The Hazara man (an ethnic group native to Hazarajat in central Afghanistan) was granted permanent residency by Australia in 2010, has been waiting more than three years to learn if he can take an oath of allegiance to his adopted home.
“I wish for that; that one day I am Australian citizen,” Reza, now aged in his 40s, said.
While almost 13,000 migrants attended Australia Day citizenship ceremonies across the country on Friday, others shared Reza’s predicament.
Delayed cases increase 450 per cent
An 18-month investigation by the Commonwealth Ombudsman, released in December, found the number of people subject to heightened identity checks and waiting more than two years on the outcome of a “citizenship by conferral” application - such as former refugees - had skyrocketed 450 per cent.
This increase - a jump from 338 cases requiring enhanced screening in November 2016 to almost 2000 by the middle of last year - was despite an overall drop in the number of complex applications awaiting a decision, the ombudsman found.
Citizenship by conferral is a stream open to permanent residents who satisfy a range of criteria, pass a citizenship test and take part in a citizenship ceremony.
As of early January, there were 167,820 outstanding conferral applications, 5680 of which were more than two years old.
The ombudsman's investigation focused on those subject to "enhanced screening and integrity checks" due to background factors such as country of origin, an "irregular" arrival or due to any changes made to personal information.
The oldest of these case had been “on hand” for more than four years, according to the report. This compared to the department’s “service standard” for processing most cases of just 80 days.
“In early 2016, the Commonwealth Ombudsman started to experience an increase in complaints from people awaiting decisions on their citizenship applications for more than a year, and sometimes over two years,” the December report said.
“In the past year and a half, we have received approximately 300 complaints about delays by the department."
'Enhanced' identity checks
Applicants from Afghanistan topped the list of those facing delays, the ombudsman found, noting those hailing from the war-torn nation had been singled out by the department as a particular caseload with "integrity issues".
Source: Commonwealth Ombudsman
“Although the department has made progress in reducing the overall backlog of applications, its assessment of more complex cases is still an area for improvement,” the report said.
But critics say the delay is part of a deliberate policy shift that “demonised” those from refugee backgrounds and exacerbated problems caused by inadequate staffing.
“It doesn’t make sense that the department is satisfied with someone’s identity to grant them a permanent visa so they can stay in Australia for their whole life, yet when it comes to citizenship they have no idea about their identity,” the Refugee Council of Australia’s Asher Hirsch said.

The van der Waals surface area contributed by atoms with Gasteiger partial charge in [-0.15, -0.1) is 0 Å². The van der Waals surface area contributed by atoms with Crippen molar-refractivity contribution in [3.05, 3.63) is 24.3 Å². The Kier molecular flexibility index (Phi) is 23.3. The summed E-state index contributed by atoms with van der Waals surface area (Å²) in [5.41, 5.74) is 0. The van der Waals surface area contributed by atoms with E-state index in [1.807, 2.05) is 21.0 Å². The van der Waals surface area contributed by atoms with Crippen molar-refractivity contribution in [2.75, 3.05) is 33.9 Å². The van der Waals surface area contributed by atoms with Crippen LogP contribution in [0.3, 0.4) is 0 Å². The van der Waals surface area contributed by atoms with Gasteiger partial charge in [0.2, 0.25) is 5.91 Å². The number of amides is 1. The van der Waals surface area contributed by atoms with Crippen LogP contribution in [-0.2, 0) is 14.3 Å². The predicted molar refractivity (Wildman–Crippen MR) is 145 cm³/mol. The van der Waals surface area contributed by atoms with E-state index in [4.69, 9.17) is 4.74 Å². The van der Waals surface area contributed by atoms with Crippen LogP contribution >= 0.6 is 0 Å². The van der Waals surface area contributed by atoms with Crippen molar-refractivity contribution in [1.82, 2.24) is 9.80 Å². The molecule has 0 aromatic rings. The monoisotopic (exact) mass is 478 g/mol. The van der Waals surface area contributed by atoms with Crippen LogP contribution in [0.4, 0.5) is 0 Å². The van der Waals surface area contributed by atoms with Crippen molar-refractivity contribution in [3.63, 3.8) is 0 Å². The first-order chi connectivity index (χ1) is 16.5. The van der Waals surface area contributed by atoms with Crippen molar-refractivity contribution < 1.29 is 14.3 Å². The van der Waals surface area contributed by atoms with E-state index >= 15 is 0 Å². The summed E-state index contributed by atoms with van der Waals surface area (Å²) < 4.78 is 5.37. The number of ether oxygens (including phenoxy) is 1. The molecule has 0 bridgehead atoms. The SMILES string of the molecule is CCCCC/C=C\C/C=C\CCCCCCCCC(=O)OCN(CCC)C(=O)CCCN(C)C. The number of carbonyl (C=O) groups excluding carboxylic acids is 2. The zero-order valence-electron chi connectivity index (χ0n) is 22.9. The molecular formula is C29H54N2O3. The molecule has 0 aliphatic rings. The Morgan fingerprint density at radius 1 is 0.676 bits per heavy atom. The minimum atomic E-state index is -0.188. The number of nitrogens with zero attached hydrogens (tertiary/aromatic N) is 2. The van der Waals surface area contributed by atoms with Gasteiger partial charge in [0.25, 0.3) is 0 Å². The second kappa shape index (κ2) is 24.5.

Refugee community 'demonised'
Mr Hirsch said beyond denying many refugees a sense of belonging and security, the citizenship delay effectively halted bids by some to see their loved ones. According to a 2014 ministerial directive, boat arrivals are given the lowest processing priority for family reunification visas.
“The refugee community… [has] been demonised again and again by this government, and finding another way to create limbo, to create uncertainty to cause harm to this group by denying them citizenship.”
The ombudsman recommended the department work on improvements to its processes to help it meet the "various challenges" of its caseload.
A 2016 Federal Court case brought by two Afghan men that found it should have reasonably taken between six and seven months to process their cases was “important guidance” for the department, the report said.
The department denied there was a backlog or delay in processing citizenship applications, and noted that Australia has “non-discriminatory migration and citizenship programs”.
“Applicants for Australian Citizenship must meet the legislative criteria, regardless of how and when they arrive in Australia,” the department said in a statement.
“The department has a duty to thoroughly assess the genuine nature of all citizenship applications.”
The report acknowledged the department’s concerns:
“In recent years, the increased awareness of identity fraud and the increased focus on ensuring the applicant is who they say they are before they are granted citizenship, has most likely caused decision-makers to take more time with high-risk applications,” it said.
“The department is acutely conscious of the fact that after a person has been approved for citizenship, it is difficult to cancel it later if it is determined the person has lied about their identity.”
* Not his real name.